Just a few weeks ago, it was announced on the WWE Backstage show that John Morrison, former IC and tag team champion, is set to return to the company this year. Morrison, who went under several different names over the course of his nearly two decade career, was away from the WWE scene for over eight years so what does this return translate to for him?
A co-winner of a season of Tough Enough in 2002, Morrison was in the WWE system literally from the time he decided to pursue the wrestling industry. After he won the contract, he traded weekly air time on MTV for the gritty developmental system of Ohio Valley Wrestling, the WWE subsidiary at the time where he learned more than just the fundamentals that were shown on the reality show. That was always the double edge sword aspect of the Tough Enough concept, it provided a national platform to tell the story of each contestant and thus they can gain a fan following through the weeks of television exposure, but at the same time, most of the momentum is lost because there was such a delay between the reality show finale and the time the winner actually had the chance to get the experience to be ready for main roster TV.
As is well-known, Morrison’s first successful stint on WWE TV involved a gimmick that was started in OVW, the MNM tag team. Along with ECW alumni, Joey Mercury, and his real-life girlfriend at the time Melina, Morrison’s work was noticed after their debut in 2004. While their run was relatively short with just two years as a team, the paparazzi gimmick is still a memorable act from that era. After Mercury was released when he developed an addiction to pain killers from the horrific injury he suffered in a ladder match in 2006, (thankfully, he was able to overcome those problems) many thought that Morrison was on the path to be a main event star. He had the look, the in-ring skills, and the charisma that most assumed would fit the role of a WWE main event talent.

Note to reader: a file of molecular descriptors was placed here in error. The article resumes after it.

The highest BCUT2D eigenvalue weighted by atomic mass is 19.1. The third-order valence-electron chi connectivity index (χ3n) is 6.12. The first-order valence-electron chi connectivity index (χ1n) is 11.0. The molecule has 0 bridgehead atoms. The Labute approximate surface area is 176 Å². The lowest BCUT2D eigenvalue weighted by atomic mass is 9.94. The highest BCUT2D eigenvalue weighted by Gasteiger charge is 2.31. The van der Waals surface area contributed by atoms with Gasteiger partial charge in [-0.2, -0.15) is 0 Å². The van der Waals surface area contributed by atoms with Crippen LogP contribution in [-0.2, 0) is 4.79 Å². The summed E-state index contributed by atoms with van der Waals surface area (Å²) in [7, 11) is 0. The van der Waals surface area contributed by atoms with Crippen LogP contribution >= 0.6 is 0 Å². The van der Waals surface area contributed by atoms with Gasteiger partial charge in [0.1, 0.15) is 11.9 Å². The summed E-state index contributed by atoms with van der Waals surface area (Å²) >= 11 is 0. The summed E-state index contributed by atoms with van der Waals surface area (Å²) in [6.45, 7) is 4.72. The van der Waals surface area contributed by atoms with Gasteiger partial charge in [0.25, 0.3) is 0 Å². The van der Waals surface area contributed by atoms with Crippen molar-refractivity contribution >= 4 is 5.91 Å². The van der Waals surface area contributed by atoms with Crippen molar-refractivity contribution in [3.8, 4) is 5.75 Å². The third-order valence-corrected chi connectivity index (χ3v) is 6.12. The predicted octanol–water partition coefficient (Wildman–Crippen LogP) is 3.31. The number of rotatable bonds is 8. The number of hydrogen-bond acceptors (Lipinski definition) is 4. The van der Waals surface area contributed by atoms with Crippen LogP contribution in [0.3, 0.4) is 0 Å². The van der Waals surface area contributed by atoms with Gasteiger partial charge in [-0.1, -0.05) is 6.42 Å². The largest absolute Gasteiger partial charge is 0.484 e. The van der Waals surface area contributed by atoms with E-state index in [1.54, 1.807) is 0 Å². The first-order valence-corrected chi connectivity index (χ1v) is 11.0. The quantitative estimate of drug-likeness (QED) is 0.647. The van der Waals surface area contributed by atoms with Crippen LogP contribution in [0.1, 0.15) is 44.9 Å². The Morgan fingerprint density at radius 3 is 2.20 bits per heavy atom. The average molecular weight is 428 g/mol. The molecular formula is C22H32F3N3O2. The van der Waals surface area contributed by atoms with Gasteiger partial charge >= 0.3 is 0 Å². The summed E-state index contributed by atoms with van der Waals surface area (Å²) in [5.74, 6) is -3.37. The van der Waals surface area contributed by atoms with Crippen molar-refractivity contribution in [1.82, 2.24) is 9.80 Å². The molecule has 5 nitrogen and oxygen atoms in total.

But, for whatever reason, that didn’t happen.
When MNM concluded, he had a few runs with the IC title and always seemed a part of the conversation, but wasn’t really a major priority in terms of a push further up the card. A nearly two-year run as a tag team with The Miz had most assume again that he would be the member of the team to eventually work the main event scene. However, he was again regulated to the mid-card with the IC title remaining as the ceiling for him in the company. In mid-2011, he was written off of television with an injury angle and his contract simply wasn’t renewed.
The pro wrestling rumor mill would suggest that the Batista/Melina brief relationship and the status of Melina and Morrison at the time were factors that led to his decline within the organization. While it’s possible that the “Melina heat” derailed Morrison’s path, nothing was confirmed or really discussed other than Batista mentioned his short relationship with Melina in his book. It would be unfair to assume anything other than just rumors about the situation, and keep in mind, the laundry list of pro wrestling rumors claimed that Ultimate Warrior in 1992 was actually Kevin Von Erich wearing the face paint.